It is illegal to drive while under the influence of certain drugs that may impair your ability to drive competently. Being caught drug driving can have a huge effect on your life with consequences such as a driving ban preventing you from being able to work. It is vital you seek legal advice should you be accused of a drug driving offence.
At Lupton Fawcett our solicitors have helped many drivers who have been accused of such offences to build a case to defend an allegation or to fight for the best outcome possible.
If you have been accused of driving under the influence of drugs, do not delay in contacting our dedicated team today on 0333 323 5292 or fill in our online form and we will get back to you promptly. For immediate assistance, please get in touch with Meghan Waldron on 07469 859708 or Jeremy Scott on 07971 520407.
What is drug driving?
Drug driving is being caught driving or attempting to drive a vehicle while under the influence of drugs, including illegal, legal or prescribed. It is illegal to drive if either you are unfit to do so due to being under the influence of illegal or legal drugs, or if you have certain levels of illegal drugs in your blood even if they haven’t affected your driving.
The police can stop you and carry out an impairment test at the roadside to assess whether
your driving ability has been hindered by taking drugs and they will then take a blood test as soon as they can. A roadside drug kit can now be used by the police to screen for cannabis and cocaine.
There are also specific limits set for a number of drugs, both legal and prescribed. You will be committing an offence if you are found to be over the prescribed limit for these drugs even if you believe that your driving was not impaired. A table of these limits can be found here.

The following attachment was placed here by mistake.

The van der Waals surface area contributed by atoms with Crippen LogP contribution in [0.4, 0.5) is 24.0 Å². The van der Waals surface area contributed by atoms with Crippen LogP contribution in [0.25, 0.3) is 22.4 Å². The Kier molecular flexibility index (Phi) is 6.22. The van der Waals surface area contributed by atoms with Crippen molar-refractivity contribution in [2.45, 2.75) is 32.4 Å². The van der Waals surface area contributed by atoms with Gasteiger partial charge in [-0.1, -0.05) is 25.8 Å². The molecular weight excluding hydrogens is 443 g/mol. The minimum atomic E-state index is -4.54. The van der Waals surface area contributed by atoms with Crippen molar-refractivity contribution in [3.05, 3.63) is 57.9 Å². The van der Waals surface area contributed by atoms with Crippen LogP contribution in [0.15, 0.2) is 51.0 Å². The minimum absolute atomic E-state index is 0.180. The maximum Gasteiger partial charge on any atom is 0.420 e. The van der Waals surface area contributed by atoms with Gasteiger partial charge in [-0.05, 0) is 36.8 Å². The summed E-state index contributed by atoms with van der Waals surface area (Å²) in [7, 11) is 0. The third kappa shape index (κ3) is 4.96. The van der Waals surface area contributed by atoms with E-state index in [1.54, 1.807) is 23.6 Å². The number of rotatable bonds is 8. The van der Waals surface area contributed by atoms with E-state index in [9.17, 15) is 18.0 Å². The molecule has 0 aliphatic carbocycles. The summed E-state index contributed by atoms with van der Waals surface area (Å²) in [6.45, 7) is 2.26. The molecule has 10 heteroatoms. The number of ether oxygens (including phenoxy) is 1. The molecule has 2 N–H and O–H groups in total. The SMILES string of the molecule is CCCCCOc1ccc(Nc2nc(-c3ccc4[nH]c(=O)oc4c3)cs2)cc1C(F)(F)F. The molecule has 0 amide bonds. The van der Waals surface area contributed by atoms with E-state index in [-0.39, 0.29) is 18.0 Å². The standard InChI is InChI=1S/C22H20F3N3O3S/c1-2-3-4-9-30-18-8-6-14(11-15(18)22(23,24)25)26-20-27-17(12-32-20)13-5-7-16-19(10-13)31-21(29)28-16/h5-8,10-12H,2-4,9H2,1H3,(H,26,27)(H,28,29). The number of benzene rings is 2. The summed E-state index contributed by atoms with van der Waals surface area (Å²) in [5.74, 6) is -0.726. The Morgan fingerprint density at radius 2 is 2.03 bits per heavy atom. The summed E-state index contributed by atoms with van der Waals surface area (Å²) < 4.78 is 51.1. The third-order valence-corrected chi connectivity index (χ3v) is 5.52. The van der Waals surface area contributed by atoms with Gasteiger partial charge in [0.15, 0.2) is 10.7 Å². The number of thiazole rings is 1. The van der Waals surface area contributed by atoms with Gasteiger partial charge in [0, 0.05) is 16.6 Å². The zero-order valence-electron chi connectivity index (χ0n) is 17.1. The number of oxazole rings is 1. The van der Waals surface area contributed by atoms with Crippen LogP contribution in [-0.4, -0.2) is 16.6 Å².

Prescribed drugs and medicine from a doctor or similar medical professional can also hinder your driving performance. While it is always best to check whether you are able to drive while on prescription medication, there are legal limits in place for certain substances. These are measured per litre of blood and include:
- Benzoylecgonine - 50 µg/L
- Clonazepam - 50 µg/L
- Diazepam - 550 µg/L
- Lorazepam - 100 µg/L
- Methadone - 500 µg/L
- Morphine - 80 µg/L
- Oxazepam - 300 µg/L
- Temazepam - 1000 µg/L
Should you be driving while taking prescribed medication, ensure you keep any proof that it is your medicine to show to police if you are stopped.
Like drink driving, the penalties for driving under the influence of drugs can have far-reaching effects. Penalties include:
- Disqualification from driving for a minimum of 12 months
- Prison sentence of up to six months
- An unlimited fine
In turn, the consequences of this often include:
- Job loss
- Loss of independence
- Shame of having a criminal conviction
- Trouble of getting into countries like the USA
- Massive increase in car insurance costs, and some companies won’t insure you
If you have been stopped for driving under the influence of drugs, our solicitors can provide advice and representation throughout the entire defence process. We will explain this complex area of law in a way you will understand, build and present a case that will give you the best possible chance and keep you up to date on all proceedings.
Our aim is to serve your best interests and help keep you on the road, as we understand the effect that drug and drink driving penalties can have on your life. We will investigate for exceptional hardship and present evidence of this in court.
If you are facing allegations of drug driving, contacting an expert defence lawyer is the best chance you’ll have of keeping your licence. To speak to a member of our team based in Yorkshire, use the details below to speak to someone in our Leeds, Sheffield or York offices. If you require immediate assistance, contact Meghan Waldron on 07469 859708 or Jeremy Scott on 07971 520407.
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